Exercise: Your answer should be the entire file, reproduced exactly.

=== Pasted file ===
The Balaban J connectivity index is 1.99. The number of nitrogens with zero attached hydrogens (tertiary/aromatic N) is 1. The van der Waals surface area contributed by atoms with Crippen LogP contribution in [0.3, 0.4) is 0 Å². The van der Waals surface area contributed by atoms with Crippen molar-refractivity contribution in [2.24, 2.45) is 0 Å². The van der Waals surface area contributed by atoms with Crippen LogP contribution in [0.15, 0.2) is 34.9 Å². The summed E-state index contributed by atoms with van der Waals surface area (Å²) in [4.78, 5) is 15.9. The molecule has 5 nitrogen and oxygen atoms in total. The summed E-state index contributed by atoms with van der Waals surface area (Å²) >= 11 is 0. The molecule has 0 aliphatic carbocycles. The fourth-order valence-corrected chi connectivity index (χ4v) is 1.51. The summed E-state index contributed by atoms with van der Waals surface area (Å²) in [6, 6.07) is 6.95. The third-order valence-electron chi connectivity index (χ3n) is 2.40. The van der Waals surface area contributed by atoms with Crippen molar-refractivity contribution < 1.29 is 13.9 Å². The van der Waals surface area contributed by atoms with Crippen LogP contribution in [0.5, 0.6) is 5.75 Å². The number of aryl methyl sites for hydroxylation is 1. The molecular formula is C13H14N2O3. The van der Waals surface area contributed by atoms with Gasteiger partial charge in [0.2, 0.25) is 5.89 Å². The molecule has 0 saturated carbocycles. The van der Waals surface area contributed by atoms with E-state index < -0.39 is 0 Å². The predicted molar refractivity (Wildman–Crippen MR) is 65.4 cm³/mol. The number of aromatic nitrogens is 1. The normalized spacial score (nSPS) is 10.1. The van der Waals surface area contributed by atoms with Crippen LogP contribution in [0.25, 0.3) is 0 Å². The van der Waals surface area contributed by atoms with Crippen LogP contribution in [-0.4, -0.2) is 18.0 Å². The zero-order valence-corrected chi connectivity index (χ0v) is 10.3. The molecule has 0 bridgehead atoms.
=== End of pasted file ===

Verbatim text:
The Balaban J connectivity index is 1.99. The number of nitrogens with zero attached hydrogens (tertiary/aromatic N) is 1. The van der Waals surface area contributed by atoms with Crippen LogP contribution in [0.3, 0.4) is 0 Å². The van der Waals surface area contributed by atoms with Crippen molar-refractivity contribution in [2.24, 2.45) is 0 Å². The van der Waals surface area contributed by atoms with Crippen LogP contribution in [0.15, 0.2) is 34.9 Å². The summed E-state index contributed by atoms with van der Waals surface area (Å²) in [4.78, 5) is 15.9. The molecule has 5 nitrogen and oxygen atoms in total. The summed E-state index contributed by atoms with van der Waals surface area (Å²) >= 11 is 0. The molecule has 0 aliphatic carbocycles. The fourth-order valence-corrected chi connectivity index (χ4v) is 1.51. The summed E-state index contributed by atoms with van der Waals surface area (Å²) in [6, 6.07) is 6.95. The third-order valence-electron chi connectivity index (χ3n) is 2.40. The van der Waals surface area contributed by atoms with Crippen molar-refractivity contribution < 1.29 is 13.9 Å². The van der Waals surface area contributed by atoms with Crippen LogP contribution in [0.5, 0.6) is 5.75 Å². The number of aryl methyl sites for hydroxylation is 1. The molecular formula is C13H14N2O3. The van der Waals surface area contributed by atoms with Gasteiger partial charge in [0.2, 0.25) is 5.89 Å². The molecule has 0 saturated carbocycles. The van der Waals surface area contributed by atoms with E-state index < -0.39 is 0 Å². The predicted molar refractivity (Wildman–Crippen MR) is 65.4 cm³/mol. The number of aromatic nitrogens is 1. The normalized spacial score (nSPS) is 10.1. The van der Waals surface area contributed by atoms with Crippen LogP contribution in [0.25, 0.3) is 0 Å². The van der Waals surface area contributed by atoms with Crippen LogP contribution in [-0.4, -0.2) is 18.0 Å². The zero-order valence-corrected chi connectivity index (χ0v) is 10.3. The molecule has 0 bridgehead atoms.